I studied house wrens nesting in boxes at two partially-wooded sites at the Cornell University Research Ponds in Ithaca, NY (see [52], [53] for details on study sites). I captured, banded, and bled most breeding adults and offspring between April and August 2008–2011. For adults, I measured wing chord (Avinet wing rule, 0.5 mm accuracy), tarsus length (SPI Dial calipers, 0.1 mm accuracy), and weight (to the nearest 0.1 g with a Pesola spring scale). I monitored all breeding attempts on the field sites and banded chicks at approximately 7 days of age. To prevent premature fledging, I did not continue to count offspring after banding; in estimating reproductive success, I assumed that all banded chicks fledged unless I saw obvious signs of depredation or nestling starvation. Annual reproductive success for each male was the sum of the number of chicks fledged from all his nests, accounting for gains or losses due to EP paternity. Some nests were involved in brood size manipulations, and these males were not included in analyses of total reproductive success.

Trill Measurements

House wren songs typically begin with relatively low-amplitude introductory notes and end with a series of trills, with each trill composed of a different syllable type. Within each trill, mean pitch is generally fairly constant, but each succeeding trill usually occurs at a lower mean pitch than the one before [30].

trill measurements, I used recordings from playbacks conducted in 2009 and 2010 (see details in [30]), made with a Marantz PMD 690 recorder and Sennheiser ME 67 or MKH 816 shotgun microphone at a 48 kHz sampling rate and a 16-bit depth. I isolated individual songs from each playback recording in Syrinx PC [54]. I measured frequency bandwidth (the bandwidth encompassing 99% of the sound energy in the syllable) and trill rate (syllables/sec) for each trill, using spectrograms in RavenPro 1.4 [55] (Hann window with 80.1% overlap in the time domain, giving 111 sample hop size, 4096 DFT size and 11.7 Hz grid). Though measurements were visualized on the spectrogram, they were calculated from the power spectrum and so should be robust to variation in amplitude due to differences in the distance between the recordist and the bird. I performed upper-bound regression on the relationship between frequency bandwidth and trill rate to estimate the performance limit on frequency modulation [12] and found the predicted triangular distribution [30]. Vocal deviation was the orthogonal distance from each trill to this performance limit (estimated limit: frequency bandwidth = −168.50* trill rate (in Hz) +6019 Hz).

For trill consistency, I cross-correlated the spectrograms of individual syllables within trills using SoundXT [56] with the following settings: FFT length 1024; data length 50%; Hann window; 80% overlap; masking method broadband; 50% masking; masking adjustment bias; spec pairwise; correlator type matrix standard method. I bounded the cross correlation at 200 Hz above the highest high frequency and 200 Hz below the lowest low frequency for the trill to minimize interference from background noise. Trill consistency was the mean cross correlation score within a single trill. I did not allow the cross correlator to shift sounds in frequency, which would have allowed a comparison of note “shape” regardless of pitch, because the signaling value of pitch changes within a trill is unknown. Without an a priori expectation that either total similarity (including similarity of pitch) or shape similarity (eliminating pitch differences) is the biologically relevant signal, I decided to cross-correlate notes at their actual pitches for comparability with other studies on consistency.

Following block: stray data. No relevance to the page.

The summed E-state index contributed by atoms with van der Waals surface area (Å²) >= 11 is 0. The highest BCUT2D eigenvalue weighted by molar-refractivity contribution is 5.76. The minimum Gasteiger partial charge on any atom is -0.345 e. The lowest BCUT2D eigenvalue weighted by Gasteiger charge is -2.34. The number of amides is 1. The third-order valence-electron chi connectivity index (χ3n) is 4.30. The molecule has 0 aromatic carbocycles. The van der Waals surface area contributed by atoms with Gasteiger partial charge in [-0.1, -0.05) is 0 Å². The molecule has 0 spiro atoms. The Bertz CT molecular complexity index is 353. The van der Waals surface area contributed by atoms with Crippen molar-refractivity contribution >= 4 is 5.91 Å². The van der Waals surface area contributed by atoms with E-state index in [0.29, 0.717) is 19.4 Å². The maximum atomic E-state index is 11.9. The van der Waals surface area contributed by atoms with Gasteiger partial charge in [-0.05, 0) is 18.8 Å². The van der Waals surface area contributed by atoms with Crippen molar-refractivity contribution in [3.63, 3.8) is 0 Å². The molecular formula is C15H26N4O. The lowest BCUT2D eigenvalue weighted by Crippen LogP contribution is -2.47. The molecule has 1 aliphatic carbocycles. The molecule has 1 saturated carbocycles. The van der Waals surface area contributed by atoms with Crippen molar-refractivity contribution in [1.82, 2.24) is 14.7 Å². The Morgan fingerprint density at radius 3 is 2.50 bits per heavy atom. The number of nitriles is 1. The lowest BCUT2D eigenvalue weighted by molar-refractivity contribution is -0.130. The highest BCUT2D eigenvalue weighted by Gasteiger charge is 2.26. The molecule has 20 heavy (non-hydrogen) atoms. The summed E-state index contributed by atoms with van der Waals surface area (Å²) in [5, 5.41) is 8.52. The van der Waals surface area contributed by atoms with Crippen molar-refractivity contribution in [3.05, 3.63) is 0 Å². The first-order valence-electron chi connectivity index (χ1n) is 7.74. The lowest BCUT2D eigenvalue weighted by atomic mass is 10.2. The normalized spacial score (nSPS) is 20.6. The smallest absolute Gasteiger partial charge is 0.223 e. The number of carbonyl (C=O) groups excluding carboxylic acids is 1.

I measured four acoustic covariates of vocal deviation and trill consistency: pitch, trill duration, timing of the trill within the song, and trill type. I defined pitch as the mean high frequency of the trill [30]. The timing within the song was the time from the beginning of the song to the beginning of the trill. All trills used in this study could be assigned to one of eight syllable types that are shared among males in the population (approximately 96% of trills can be assigned to one of these eight types [30]), and 5.88±0.18 (mean ± SE) syllable types were included per male per year (range 2–8).

The total sample size was 4569 trills (mean ± SE, range: 62.6±4.14, 8–193 trills per male per year, distributed across 59 males, with 14 males measured in two years).The unit of analysis in this study was the trill; individual songs contributed 2.11±0.02 measureable trills to the study (range, 1–6). Five hundred thirty-eight trills were recorded before playback, and the remaining 4031 were recorded during or immediately after playback. Vocal deviation does not differ between the pre-playback and the during/post-playback time periods, while trill consistency increases slightly but significantly from pre-playback to during/post playback (unpublished results). To maintain high statistical power, I included all trills in the analyses. Results were qualitatively unchanged if I instead restricted analyses to trills recorded during/post playback, which should equalize motivational state across males and allow for a more accurate between-male comparison.